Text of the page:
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Repetition And Cycle
Photograph - Photograph
During my trip to Denver last year, my brother and I spent half a day wandering around downtown. Jeff had made this journey many times but this was my first opportunity to spend some time in the central part of the city. Roughly 50 feet from where we parked, I noticed a tidy line of red bicycles. They were individually secured to a standard bike rack and appeared to be rental vehicles for tourists and natives alike. The “57 Chevy” red caught my eye and as I approached the line, I noticed the wording on the side. I set out that afternoon to capture images that somehow portrayed the city of Denver and 60 seconds into the journey, I was already shooting one.
As I approached the bikes, I positioned myself to the left side of the row. Standing there silently, I made a few quick adjustments to my settings, crouched as low as I could and tried to find an angle that showed the best depth of field. As I looked down the row of bright red “Denvers,” I instantly appreciated the repetition within the image. Each bike seemed identical to next even though each had its own unique story to tell. They had all had different riders who had taken them to different locations. Their experiences were varied yet their appearances were the same.
I saw the pattern in the imagery and felt a need to capture it. This is the kind of photo that is often seen in advertisements, photographer portfolios, marketing materials or even department store furnishings. It is common and non-remarkable. I wasn’t inventing a new photographic method or even improving upon an existing one, but my photo is different…… because this one is mine.
I started BallMultimedia.com to serve as a creative outlet for two of the things that I love to do; write and take photographs. The true intent was to display my work as I continued to learn about photography and ultimately develop a distinctive style. That process continues, and while I don’t generate new content as much as I would like to, the creative process never stops. I’m slowly starting to see the world through a lens rather than through my own eyes. I see something and instinctively think, “That would make an interesting photograph” or “That’s a nice composition.” This is an ability that many photographers will claim to have always had, but for me, it’s taken some time to develop.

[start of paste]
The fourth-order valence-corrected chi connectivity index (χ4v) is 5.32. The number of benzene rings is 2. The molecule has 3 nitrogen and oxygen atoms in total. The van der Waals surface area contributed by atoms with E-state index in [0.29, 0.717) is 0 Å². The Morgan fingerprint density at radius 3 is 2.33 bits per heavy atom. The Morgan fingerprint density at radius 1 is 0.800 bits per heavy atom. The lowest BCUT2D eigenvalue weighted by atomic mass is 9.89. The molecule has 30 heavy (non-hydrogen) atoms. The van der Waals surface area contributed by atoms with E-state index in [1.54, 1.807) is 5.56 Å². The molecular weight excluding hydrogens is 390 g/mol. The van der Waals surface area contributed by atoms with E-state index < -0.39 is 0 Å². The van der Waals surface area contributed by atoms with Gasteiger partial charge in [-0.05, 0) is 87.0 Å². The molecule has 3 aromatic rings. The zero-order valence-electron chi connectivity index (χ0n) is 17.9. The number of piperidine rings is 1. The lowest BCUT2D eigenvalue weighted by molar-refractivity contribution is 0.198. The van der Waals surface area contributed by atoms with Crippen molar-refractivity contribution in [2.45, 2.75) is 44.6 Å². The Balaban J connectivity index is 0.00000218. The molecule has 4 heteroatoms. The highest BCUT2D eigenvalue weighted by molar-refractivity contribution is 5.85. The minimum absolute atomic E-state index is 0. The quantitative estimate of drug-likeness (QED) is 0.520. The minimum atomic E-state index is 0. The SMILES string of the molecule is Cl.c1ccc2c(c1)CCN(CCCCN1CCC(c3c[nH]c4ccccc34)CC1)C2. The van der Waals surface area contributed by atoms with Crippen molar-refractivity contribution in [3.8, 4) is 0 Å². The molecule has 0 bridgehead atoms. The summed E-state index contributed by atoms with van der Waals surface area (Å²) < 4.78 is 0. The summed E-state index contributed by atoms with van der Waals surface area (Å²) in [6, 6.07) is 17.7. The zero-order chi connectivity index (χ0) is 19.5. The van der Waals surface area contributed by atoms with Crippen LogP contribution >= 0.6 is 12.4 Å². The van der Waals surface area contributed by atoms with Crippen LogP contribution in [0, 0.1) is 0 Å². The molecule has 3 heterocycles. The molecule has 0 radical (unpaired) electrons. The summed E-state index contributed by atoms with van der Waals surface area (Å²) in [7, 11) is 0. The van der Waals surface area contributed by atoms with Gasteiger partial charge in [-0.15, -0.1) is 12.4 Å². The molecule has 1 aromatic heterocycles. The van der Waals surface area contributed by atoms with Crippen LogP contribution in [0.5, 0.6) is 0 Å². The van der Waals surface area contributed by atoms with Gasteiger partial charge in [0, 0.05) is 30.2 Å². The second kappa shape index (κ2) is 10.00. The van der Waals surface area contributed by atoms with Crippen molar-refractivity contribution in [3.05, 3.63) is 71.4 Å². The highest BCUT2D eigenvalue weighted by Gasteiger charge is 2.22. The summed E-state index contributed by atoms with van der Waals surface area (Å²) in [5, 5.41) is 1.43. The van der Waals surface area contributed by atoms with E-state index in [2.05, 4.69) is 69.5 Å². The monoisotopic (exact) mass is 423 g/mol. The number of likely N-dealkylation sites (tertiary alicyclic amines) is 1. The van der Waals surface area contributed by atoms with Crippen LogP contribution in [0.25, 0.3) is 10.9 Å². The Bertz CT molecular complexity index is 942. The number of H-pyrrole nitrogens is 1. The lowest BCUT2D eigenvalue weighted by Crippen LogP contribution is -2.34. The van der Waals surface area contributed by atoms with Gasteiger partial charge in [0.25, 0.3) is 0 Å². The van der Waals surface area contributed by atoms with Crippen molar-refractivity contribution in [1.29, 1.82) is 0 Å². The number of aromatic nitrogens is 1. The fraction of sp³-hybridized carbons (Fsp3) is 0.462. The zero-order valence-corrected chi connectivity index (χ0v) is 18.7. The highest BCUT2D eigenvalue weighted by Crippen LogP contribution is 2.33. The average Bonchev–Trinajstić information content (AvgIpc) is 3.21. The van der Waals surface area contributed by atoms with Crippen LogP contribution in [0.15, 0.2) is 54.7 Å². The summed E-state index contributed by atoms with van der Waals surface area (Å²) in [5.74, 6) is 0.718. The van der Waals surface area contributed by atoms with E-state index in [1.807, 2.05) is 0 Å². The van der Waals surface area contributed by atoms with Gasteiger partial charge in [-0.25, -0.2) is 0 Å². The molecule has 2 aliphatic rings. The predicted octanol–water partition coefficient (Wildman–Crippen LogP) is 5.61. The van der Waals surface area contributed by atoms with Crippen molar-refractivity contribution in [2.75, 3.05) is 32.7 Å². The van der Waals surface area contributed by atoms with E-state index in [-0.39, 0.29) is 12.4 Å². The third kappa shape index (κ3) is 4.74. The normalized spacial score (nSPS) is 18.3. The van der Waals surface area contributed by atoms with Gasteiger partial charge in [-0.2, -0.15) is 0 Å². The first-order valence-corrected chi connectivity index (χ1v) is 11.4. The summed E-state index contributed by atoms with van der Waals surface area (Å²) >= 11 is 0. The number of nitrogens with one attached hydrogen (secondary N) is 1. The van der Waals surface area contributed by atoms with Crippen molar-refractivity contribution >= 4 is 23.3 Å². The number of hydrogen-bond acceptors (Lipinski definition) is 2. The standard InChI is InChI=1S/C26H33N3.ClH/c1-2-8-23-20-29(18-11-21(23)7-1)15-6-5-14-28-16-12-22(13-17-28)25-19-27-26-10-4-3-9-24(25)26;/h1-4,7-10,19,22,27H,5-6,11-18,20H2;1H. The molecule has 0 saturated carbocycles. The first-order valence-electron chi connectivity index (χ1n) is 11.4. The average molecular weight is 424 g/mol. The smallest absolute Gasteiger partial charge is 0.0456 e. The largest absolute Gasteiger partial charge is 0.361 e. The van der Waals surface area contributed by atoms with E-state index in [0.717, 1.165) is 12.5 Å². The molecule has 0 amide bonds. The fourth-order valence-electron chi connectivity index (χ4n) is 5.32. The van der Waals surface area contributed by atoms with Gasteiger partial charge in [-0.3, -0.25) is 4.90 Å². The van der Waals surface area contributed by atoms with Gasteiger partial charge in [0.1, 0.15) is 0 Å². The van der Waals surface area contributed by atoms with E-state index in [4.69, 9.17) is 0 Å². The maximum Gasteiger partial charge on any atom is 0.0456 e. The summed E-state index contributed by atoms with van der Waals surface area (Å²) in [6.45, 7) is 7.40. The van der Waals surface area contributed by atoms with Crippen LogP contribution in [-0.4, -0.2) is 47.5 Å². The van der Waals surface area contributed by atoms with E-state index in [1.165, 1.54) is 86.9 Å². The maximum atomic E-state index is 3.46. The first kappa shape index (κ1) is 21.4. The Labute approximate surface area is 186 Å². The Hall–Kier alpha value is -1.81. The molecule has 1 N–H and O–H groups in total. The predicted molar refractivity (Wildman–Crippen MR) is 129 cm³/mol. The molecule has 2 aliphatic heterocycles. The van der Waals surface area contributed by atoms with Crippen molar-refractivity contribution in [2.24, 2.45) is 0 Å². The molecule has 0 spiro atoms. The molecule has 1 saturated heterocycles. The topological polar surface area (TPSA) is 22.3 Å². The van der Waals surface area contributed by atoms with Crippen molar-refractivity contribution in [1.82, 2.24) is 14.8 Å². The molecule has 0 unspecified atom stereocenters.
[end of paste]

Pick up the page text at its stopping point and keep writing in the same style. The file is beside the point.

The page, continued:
One of the things I always find myself looking for is repetition and patterns. Whether it appears in nature or it is artificially staged, my eye always seems drawn to the inherent continuity and cohesiveness of repetition. As a photographer, I look for these things in order to shoot them, but as a human being, I instinctively find comfort in patterns. We pride ourselves in routine and ritual and celebrate them accordingly. We strive to know what to expect tomorrow based on our experiences today. Repetition becomes comfortable and pleasing, both emotionally and aesthetically. It is readily understood and universally accepted. Systematic repetition helps us build towers in the sky and allows us to utilize complex mathematics. It gives us the gift of language and takes away our fear of the unknown. It provides a sense of balance and replenishes our daily needs. It is the basic principle needed in order to build, in order to grow.
The bicycles in this photograph are just that, a line of bicycles on a random city street. However, they are worthless without the repeated peddling needed to drive their wheels forward. In some ways, we are the bicycles; individual machines with unique stories yet similar appearances; in need of repetition in order to provide worth; beautiful and proud. Repetition is not a quirky set of coincidence nor is it a convenient series of truths; rather it is a necessary part of the human experience.
May 24th, 2012
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